PHILADELPHIA – In the NCAA Philadelphia Regional final Tuesday night, it took Duke only 21 seconds to score as many points as they had in the first 10 minutes of their previous game against Connecticut.
Unfortunately for the Blue Devils, after Chelsea Gray’s jumper gave her team a quick 2-0 lead, Duke (32-4) didn’t score for the next four minutes and by then, UConn had built an eight-point lead.
Would this be a repeat of Duke’s debacle in January, when the Huskies led 23-2 midway through the first half en route to a convincing 87-51 win? The answer is no, if by no, you mean that this time instead of losing by 36, Duke only lost by 35.
With the 75-40 victory at Liacouras Center on the Temple University campus (March 29), the UConn women’s basketball team is headed to the Final Four, as are Jim Calhoun and his boys.
As a matter of fact, according to UConn spokesman Mike Enright, Connecticut is the first Division I school to play in both final fours and a BCS Bowl game in the same academic year. Not bad for a small agricultural college tucked away in the rural confines of the nation’s third smallest state!
Duke, to their credit, didn’t fall apart after falling behind early, and climbed to within two points during the first half.
When Tiffany Hayes picked up her second foul midway through the first quarter, semi-final heroine Lorin Dixon came in and once again got her teammates out of their malaise.
Dixon quickly contributed on offense by twice hitting Moore in stride for easy lay-ups, while harassing the Duke offense into a couple of quick turnovers.
Philadelphia is known as the City of Brotherly Love and one would assume that love extends to the ladies as well. But there was anything but sisterly love being felt in this contest, as elbows were flying and bodies were being tossed to the floor like rag dolls.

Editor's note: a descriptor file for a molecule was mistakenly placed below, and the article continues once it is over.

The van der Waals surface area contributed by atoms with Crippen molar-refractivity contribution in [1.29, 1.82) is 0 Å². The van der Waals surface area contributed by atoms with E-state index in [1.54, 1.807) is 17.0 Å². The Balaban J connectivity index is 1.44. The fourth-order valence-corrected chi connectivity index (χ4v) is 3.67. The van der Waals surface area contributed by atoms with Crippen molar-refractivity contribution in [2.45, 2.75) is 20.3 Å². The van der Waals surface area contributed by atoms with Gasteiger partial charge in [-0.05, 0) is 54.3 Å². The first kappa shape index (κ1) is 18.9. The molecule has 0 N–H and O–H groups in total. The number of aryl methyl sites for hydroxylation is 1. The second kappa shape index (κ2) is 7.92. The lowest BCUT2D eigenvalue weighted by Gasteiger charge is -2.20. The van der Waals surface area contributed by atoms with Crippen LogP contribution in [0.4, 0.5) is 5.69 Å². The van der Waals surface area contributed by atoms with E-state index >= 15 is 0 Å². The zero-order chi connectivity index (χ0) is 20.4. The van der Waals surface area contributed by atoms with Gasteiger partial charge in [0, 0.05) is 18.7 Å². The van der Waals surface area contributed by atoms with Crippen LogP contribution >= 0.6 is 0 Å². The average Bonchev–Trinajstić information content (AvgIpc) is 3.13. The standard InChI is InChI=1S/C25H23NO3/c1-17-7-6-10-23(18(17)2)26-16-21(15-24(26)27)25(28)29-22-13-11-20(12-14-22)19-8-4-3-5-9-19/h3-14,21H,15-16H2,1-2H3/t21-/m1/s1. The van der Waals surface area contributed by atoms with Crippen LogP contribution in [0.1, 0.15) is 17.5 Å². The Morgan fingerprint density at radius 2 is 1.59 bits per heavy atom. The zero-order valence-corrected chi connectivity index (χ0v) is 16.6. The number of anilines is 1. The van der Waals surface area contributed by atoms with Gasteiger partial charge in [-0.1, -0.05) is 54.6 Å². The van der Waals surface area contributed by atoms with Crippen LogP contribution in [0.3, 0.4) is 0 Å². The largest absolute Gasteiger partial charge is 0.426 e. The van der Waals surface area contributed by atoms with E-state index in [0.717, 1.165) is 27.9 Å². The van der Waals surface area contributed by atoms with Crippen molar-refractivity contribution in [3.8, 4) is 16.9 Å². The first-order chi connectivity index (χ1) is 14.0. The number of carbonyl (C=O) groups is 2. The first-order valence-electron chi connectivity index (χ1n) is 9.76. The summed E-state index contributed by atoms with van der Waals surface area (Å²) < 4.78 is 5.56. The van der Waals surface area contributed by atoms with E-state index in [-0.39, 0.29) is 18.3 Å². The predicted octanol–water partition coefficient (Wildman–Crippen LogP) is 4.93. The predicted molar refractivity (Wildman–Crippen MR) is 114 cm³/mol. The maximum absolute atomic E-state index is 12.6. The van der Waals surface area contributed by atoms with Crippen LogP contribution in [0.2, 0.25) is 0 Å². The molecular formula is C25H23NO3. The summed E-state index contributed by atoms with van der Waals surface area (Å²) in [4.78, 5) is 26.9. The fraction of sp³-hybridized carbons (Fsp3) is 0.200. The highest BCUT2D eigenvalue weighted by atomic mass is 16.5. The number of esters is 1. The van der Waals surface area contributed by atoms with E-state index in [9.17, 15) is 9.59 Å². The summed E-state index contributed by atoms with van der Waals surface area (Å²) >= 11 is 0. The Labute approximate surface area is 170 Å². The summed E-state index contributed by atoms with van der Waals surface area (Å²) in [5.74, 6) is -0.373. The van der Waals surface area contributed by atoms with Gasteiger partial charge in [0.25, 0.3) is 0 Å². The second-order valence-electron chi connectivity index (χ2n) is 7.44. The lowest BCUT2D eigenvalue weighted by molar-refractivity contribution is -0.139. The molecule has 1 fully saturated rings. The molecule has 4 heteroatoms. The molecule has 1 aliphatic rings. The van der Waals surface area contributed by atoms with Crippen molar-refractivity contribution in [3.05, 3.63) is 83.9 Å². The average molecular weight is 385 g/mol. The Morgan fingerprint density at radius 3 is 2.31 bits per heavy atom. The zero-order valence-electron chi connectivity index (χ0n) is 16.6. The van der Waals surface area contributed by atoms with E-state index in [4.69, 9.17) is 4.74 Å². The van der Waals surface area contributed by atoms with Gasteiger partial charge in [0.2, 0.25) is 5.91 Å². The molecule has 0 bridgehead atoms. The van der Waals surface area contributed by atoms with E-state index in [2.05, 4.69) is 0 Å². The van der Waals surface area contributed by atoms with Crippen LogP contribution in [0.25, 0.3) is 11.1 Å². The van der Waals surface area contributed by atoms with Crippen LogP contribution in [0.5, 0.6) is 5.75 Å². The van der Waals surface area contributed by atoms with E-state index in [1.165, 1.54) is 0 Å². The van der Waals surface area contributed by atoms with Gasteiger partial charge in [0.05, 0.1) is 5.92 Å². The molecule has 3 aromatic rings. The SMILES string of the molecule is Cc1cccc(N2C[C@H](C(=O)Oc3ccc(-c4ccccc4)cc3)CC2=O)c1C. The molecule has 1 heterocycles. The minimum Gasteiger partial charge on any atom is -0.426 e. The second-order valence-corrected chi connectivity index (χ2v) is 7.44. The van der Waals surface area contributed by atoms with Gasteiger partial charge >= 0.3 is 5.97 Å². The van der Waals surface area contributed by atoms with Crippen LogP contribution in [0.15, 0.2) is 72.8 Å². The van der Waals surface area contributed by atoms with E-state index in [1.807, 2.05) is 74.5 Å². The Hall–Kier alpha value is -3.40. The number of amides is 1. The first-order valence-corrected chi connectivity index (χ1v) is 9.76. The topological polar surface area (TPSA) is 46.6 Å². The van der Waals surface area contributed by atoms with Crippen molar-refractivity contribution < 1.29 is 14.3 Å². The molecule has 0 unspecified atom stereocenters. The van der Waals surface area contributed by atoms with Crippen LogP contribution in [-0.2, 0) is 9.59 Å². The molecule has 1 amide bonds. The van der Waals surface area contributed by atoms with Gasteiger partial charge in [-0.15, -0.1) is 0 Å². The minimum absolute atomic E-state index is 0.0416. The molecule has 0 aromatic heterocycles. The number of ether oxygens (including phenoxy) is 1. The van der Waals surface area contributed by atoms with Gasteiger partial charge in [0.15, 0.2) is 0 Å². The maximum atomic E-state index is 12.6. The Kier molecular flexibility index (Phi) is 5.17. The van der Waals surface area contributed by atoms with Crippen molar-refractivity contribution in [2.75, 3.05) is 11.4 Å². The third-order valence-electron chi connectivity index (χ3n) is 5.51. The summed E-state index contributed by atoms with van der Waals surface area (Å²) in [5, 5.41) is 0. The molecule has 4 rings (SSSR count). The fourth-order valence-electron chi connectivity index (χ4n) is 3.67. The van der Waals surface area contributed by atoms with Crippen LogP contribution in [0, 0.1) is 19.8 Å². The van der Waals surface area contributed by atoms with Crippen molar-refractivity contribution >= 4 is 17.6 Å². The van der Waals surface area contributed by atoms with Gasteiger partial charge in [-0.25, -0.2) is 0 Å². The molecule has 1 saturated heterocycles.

Before long, UConn had pushed the lead back up to eight with less than a minute left in the first half.
And the lead would have remained at eight heading into halftime except for a trademark Maya Moore missile from the corner which just began its descent into the basket as the backboard lit up with red.
Moore poured in 28 points and snagged 10 rebounds, both game highs, and added an exclamation point on that final basket which marked her 3,000th point scored during her career at Storrs.
“I think all of us were really on the same page tonight,” Moore said. “In the first half, we played a little too fast,” she said, causing her coach to say later that the team had acted like little kids on the way to a day on the shore, getting all excited in the backseat of the car before they even got to the beach.
Moore said the team settled down in the second half, relying more on their set offense, passing the ball around.
“When that happens, I’m going to get a lot of points because my teammates look for me,” Maya said.
“When it comes to tournament time, I’m of the mindset that if I’m open, I’ll take the shot,” she said, causing Auriemma once again to counter with his observation that Maya takes shots “no matter what game we’re playing in, whether she’s open or not.”